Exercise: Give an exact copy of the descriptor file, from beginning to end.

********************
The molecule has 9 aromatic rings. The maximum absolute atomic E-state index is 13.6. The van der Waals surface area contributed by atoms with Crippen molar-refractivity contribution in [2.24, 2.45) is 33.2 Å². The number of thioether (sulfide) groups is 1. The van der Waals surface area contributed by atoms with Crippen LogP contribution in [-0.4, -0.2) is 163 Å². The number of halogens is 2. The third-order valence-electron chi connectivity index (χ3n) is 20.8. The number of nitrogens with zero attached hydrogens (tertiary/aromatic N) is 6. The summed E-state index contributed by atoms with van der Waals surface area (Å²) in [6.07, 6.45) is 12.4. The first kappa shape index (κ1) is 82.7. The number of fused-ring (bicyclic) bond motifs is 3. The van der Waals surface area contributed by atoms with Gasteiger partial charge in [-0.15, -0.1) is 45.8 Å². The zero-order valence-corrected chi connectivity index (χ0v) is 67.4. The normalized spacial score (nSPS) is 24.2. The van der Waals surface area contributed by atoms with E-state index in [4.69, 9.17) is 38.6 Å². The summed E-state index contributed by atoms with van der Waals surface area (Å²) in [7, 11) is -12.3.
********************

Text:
The molecule has 9 aromatic rings. The maximum absolute atomic E-state index is 13.6. The van der Waals surface area contributed by atoms with Crippen molar-refractivity contribution in [2.24, 2.45) is 33.2 Å². The number of thioether (sulfide) groups is 1. The van der Waals surface area contributed by atoms with Crippen LogP contribution in [-0.4, -0.2) is 163 Å². The number of halogens is 2. The third-order valence-electron chi connectivity index (χ3n) is 20.8. The number of nitrogens with zero attached hydrogens (tertiary/aromatic N) is 6. The summed E-state index contributed by atoms with van der Waals surface area (Å²) in [6.07, 6.45) is 12.4. The first kappa shape index (κ1) is 82.7. The number of fused-ring (bicyclic) bond motifs is 3. The van der Waals surface area contributed by atoms with Gasteiger partial charge in [-0.15, -0.1) is 45.8 Å². The zero-order valence-corrected chi connectivity index (χ0v) is 67.4. The normalized spacial score (nSPS) is 24.2. The van der Waals surface area contributed by atoms with E-state index in [4.69, 9.17) is 38.6 Å². The summed E-state index contributed by atoms with van der Waals surface area (Å²) in [7, 11) is -12.3.